November 27, 1868 George Armstrong Custer

Like many of his fellow “goats”, George Armstrong Custer would make a greater contribution to history than his academic standing might indicate.

Like Edgar Allen Poe and James Whistler (“Whistler’s Mother”) before him, George Armstrong Custer was a ‘Goat’. Dead last in his class, West Point, class of 1861. Like many of his fellow goats, he would make a greater contribution to history than his academic standing might indicate.

At 25, Custer was one of the youngest Major Generals in the Union army, when Robert E. Lee met George Gordon Meade at the Pennsylvania town of Gettysburg.
He wasn’t the youngest. That honor goes to Brigadier General Galusha Pennypacker, who at 20 was the only General Officer in history too young to vote for the President who appointed him.

As with another goat, George Pickett, Custer’s contribution at Gettysburg came on the third day. In fact, it was in opposition to Pickett’s Charge that Custer makes his biggest contribution to the Union war effort, though I believe his role is overlooked.
The Battle of Gettysburg is usually described as a contest of men on foot, that cavalry did not play much of a role. On the third day, that would change.

For 19th century armies, the cavalry acted as the eyes and ears of battlefield commanders. Their superior mobility allowed them to report information back on enemy troop strength and movements in a way that otherwise would have been impossible.

For his first two days at Gettysburg, “Marse’ Robert” was out of touch with cavalry commander James Ewell Brown (JEB) Stuart, leaving him effectively blind. Stuart reappeared at the end of the second day.

On the third came Longstreet’s assault, better known as “Pickett’s charge”. 13,000 Confederate soldiers came out of the tree line at Seminary Ridge, 1¼ mile distant from the Federal line. Prior to pushing off, Lee ordered upwards of 3,400 Confederate horsemen and 13 guns around the Union right, in support of the infantry assault against the Union center.

The “High tide of the Confederacy” is marked at a point on Cemetery Ridge, between the corner of a stone wall and a copse of trees. The farthest that the remnants of Pickett’s charge made it, before being broken and driven back. But, what if Stuart’s cavalry had come crashing into the rear of the Union line?  The battle and possibly the Civil War may have ended differently, if not for Custer and his “Wolverines” of the 7th Michigan Cavalry.
Historians write of the 13,000 crossing that field, bayonets flashing and pennants snapping in the breeze. Of equal importance and yet off the main stage, is the drama which played out earlier, at the “east cavalry field”. 700 horsemen collided in furious, point-blank fighting with pistol and cutlass, just as the first Confederate artillery opened against the Union line.

Let the battle be described by one of its participants: “As the two columns approached each other the pace of each increased, when suddenly a crash, like the falling of timber, betokened the crisis. So sudden and violent was the collision that many of the horses were turned end over end and crushed their riders beneath them”.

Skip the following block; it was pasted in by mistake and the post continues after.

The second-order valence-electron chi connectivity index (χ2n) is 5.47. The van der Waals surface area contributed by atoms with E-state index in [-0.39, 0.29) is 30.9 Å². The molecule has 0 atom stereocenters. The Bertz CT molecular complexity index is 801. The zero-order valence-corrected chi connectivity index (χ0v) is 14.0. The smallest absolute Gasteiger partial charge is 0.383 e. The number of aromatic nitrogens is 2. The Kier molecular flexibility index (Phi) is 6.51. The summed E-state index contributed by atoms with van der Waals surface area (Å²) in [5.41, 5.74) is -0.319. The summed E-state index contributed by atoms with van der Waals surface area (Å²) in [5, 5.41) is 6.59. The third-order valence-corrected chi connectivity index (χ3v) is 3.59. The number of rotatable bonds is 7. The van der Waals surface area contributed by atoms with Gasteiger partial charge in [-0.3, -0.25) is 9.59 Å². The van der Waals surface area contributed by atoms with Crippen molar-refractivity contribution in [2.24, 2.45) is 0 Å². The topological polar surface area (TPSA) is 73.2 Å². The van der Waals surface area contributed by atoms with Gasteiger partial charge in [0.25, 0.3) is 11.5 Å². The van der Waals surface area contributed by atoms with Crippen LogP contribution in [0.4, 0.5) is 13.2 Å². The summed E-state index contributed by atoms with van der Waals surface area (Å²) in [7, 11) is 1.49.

east-cavalry-fieldStuart sent in reinforcements from all three of his brigades: the 9th and 13th Virginia, the 1st North Carolina, and squadrons of the 2nd Virginia. Custer himself had two horses shot out from under him, before his far smaller force was driven back. The wolverines of the 7th Michigan weren’t alone that day, but of the 254 Union casualties sustained on that part of the battlefield, 219 of them were from Custer’s brigade.

Custer’s later career as Indian fighter would be what he is best known for. On November 27, 1868, then Lieutenant Colonel George A. Custer led the 7th U.S. Cavalry on a surprise dawn attack against the Southern Cheyenne village of Peace Chief Black Kettle, in one of a series of battles that would end, for him, eight years later on a hill in the eastern Montana territory.

“What if” counterfactual scenarios can be dangerous. We can never know how a story which never happened might have played itself out. Yet I have often wondered how Gettysburg would have ended, had 3,000 Confederate horsemen crashed into Union lines from the rear, at the same time as Pickett’s, Pettigrew’s and Trimble’s men hit it from the front.

The Pennsylvania campaign had been Robert E. Lee’s gamble that he could make it hurt enough, that the Federals would allow the Confederate States of America to go its own way. On that third day at Gettysburg, the Civil War could have come to a very different ending.

November 26, 1703, The Great Storm of 1703

“Whatever the danger was within doors”,’twas worse without; the bricks, tiles, and stones, from the Tops of the houses, flew with such force, and so thick in the streets, that no one thought fit to venture out, tho’ their houses were near demolish’d within”

The storm came in from the southwest on Wednesday evening, November 24, and stayed until December 2. On Friday the 26th, barometers read as low as 950 millibars in some areas, a reading so low as not to have been seen in living memory. Before it was over, the southern part of Great Britain would see one of the most destructive storms in history.

Queen Anne sought shelter in the cellars of St. James’ Palace, while the lead roof blew off Westminster Abbey. Over 2,000 chimneys and 17,000 trees were toppled to the ground in London.  In the Thames, hundreds of ships of all sizes were piled up like toys.

At the Cathedral City at Wells, Bishop Richard Kidder was asleep with his wife next to him, when a toppling chimney killed them both in their bed.

Close to a third of the entire British Navy were drowned during the storm, as ships were driven as much as 15 miles inland. Many ships disappeared forever.  Others washed up on the shores of Denmark and Norway.